Shouldering the Burden

Steve James' latest ode to Chicago is masterful

Often when I watch a documentary, a Darren Rovell tweet comes to mind. “I feel bad for the country,” it goes, “but what tremendous content!” I inhaled City So Real, Steve James’ latest documentary about the surprising, crowded, frustrating 2018 Chicago mayoral race and the additional challenges of Covid, protests, and the reckoning of police violence in wake of George Floyd’s murder. After watching, I felt bad for Chicago—but what tremendous content!   

James’ subject is always Chicago. He made America to Me, about a public school in Oak Park, as well as Hoop Dreams and the Roger Ebert documentary Life Itself. In City So Real, Chicagoans tell their stories to an unseen, unheard cameraperson as we jump from Logan Square to Hyde Park and elsewhere. An on-screen map orients the viewer as the documentary skips from the North Side to the South Side to the West Side in this “city of neighborhoods.”  

It’s also a city with a lot of problems, as Fox News is happy to remind you. Corruption, gentrification, and a system of local government that doesn’t lend itself to accountability pushed the city to the brink. Willa Paskin said City So Real is like “if the wire and the good wife had a documentary baby,” and I love this analysis. Even with all the good intentions in the world, if there’s not the political will or structural ability to change things, it doesn’t do much good. Yet the city keeps on going. 

A few themes stick out. Local politics are humiliating. We see Paul Vallas’ campaign manager corral people outside Daley’s Diner, inviting them to sit with Vallas. “He’s right inside. Would you like a cup of coffee with him?” Lori Lightfoot canvasses from door to door, in the snow, introducing herself. It’s cringe-inducing to imagine saying “Hi, I’m running for Mayor,” to strangers for most of us, but shaking hands and earning votes, like Lightfoot does, “because you came to my house” are the oldest form of politics for a good reason. How can you represent people if you don’t know who they are? 

Chicago’s broken system for vetting signatures to get on the mayoral ballot features prominently in City So Real. Candidates must collect a minimum number of signatures to make it onto the ballot. They are forced to collect far more than they need because, after the petitions are filed, those signatures can be challenged by other candidates, claiming the signatures don’t match, the names don’t match, the addresses don’t match... voting issues that you may have seen mentioned of late. The two parties sit on either side of an election administrator who rules whether the challenge is sustained or overruled. They do this for every signature that is challenged. Afterward, most campaigns object further so those challenged signatures are set aside, to be ruled on later by the Board of Elections. Lawyers enter into the process, which can cripple campaigns without the financial resources to defend their signatures. It’s a deeply flawed way to field candidates for mayor. When Willie Willson’s campaign manager, an old-school operator well versed in the art of Black politics in Chicago—later, he’s handing out walking-around money to people to put up signs above the Expressway—explains his reasoning for challenging certain candidates and not others, it sounds more like a strategy for Risk than a vision of democracy in action.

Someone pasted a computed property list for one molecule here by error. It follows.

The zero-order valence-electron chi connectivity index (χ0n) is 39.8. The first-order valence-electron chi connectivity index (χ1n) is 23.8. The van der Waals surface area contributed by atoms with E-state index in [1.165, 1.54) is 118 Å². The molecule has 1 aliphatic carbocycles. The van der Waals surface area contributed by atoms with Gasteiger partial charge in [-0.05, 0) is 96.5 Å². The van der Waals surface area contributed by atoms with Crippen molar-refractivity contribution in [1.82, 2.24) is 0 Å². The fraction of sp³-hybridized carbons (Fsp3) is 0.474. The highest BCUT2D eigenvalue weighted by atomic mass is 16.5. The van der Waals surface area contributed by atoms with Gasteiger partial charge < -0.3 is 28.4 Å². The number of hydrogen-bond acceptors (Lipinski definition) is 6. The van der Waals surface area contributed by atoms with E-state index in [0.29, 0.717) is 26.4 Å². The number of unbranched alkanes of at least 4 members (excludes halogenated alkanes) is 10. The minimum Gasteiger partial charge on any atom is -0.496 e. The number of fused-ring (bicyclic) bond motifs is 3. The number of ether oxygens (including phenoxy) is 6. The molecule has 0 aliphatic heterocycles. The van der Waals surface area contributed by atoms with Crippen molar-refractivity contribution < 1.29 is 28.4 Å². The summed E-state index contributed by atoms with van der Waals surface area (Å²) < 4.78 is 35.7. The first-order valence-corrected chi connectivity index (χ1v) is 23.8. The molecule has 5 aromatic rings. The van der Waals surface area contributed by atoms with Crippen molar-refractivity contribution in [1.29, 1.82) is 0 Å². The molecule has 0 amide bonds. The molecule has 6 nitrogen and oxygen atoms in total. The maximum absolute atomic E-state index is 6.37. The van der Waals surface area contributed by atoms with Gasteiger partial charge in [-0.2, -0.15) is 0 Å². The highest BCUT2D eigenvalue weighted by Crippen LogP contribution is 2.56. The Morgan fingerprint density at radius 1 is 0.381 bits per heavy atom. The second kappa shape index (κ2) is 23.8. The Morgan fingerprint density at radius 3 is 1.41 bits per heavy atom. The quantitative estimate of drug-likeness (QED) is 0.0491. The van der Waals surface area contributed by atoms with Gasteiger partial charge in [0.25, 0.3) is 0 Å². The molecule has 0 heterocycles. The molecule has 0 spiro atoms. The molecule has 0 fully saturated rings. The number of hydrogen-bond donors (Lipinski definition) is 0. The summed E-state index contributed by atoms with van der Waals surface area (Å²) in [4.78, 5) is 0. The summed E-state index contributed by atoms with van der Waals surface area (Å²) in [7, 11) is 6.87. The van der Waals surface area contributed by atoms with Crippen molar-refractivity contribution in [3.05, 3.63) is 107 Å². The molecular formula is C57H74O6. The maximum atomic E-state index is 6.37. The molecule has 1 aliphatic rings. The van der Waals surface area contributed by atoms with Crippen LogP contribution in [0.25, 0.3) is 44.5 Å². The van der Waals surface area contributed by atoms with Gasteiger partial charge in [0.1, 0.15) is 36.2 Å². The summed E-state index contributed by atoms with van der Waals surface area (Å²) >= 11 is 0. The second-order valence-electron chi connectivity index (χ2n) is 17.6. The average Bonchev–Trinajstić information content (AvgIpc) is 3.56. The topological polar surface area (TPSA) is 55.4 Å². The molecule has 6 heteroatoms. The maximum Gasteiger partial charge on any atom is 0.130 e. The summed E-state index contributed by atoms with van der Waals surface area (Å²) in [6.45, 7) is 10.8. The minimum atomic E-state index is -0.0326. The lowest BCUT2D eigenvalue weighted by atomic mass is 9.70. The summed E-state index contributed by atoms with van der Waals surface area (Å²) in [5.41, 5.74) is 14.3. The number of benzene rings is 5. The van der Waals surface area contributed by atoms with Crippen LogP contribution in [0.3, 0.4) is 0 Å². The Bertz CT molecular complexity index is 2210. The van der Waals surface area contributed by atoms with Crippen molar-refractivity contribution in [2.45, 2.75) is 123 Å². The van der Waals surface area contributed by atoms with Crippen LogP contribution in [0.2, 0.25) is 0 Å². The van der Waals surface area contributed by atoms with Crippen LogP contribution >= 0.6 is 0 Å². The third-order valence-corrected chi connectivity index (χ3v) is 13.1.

Chicago is thirty percent Black and thirty percent Latino, so racial politics are as impossible to ignore for the viewer as they are for the campaigns. The campaign operators themselves see things ethnically and racially because it’s their job to count votes, not worry about what those categories mean to society at large. 

As the race for mayor unfolds, the documentary follows candidate Garry McCarthy, Chicago’s former police superintendent, who was fired after Laquan McDonald’s murder. At the house of some McCarthy supporters during a televised mayoral debate, as candidate Amara Enyia, a Nigerian public policy expert in her thirties endorsed by Chance the Rapper, answers questions from the moderator, one of McCarthy’s supporters opines that she “seems like she’d do a blunt on the way home” before noting that busing and integration ruined Chicago’s public schools. I guess the two of them didn’t overlap at the London School of Economics. Visiting with the same supporters later as they watch a newscast about rioting and looting in Chicago this summer, another notes that “this happens every time one of them get killed.”   

In the end, Lightfoot emerges from the campaign victorious, winning her runoff. I wonder if the country likes to elect Black leaders only when things are at their worst, in part so they can blame them later, in part because the better-off people in the city don’t intend to see things through anyway. Their relationship to Chicago is extractive. Make money gentrifying new areas of the city, push out the lower income people, and fight against any redistribution of wealth, lest it go back to the city instead of paying for private school for their kids out in the burbs. 

That all said, City So Real is not a categorical downer. It’s a celebration of the fact that, despite the institutional, generational, racial, and financial roadblocks cities face in the years to come, we will, just barely, make things work. Got to. This America, man.

[City So Real is on Hulu and Nat Geo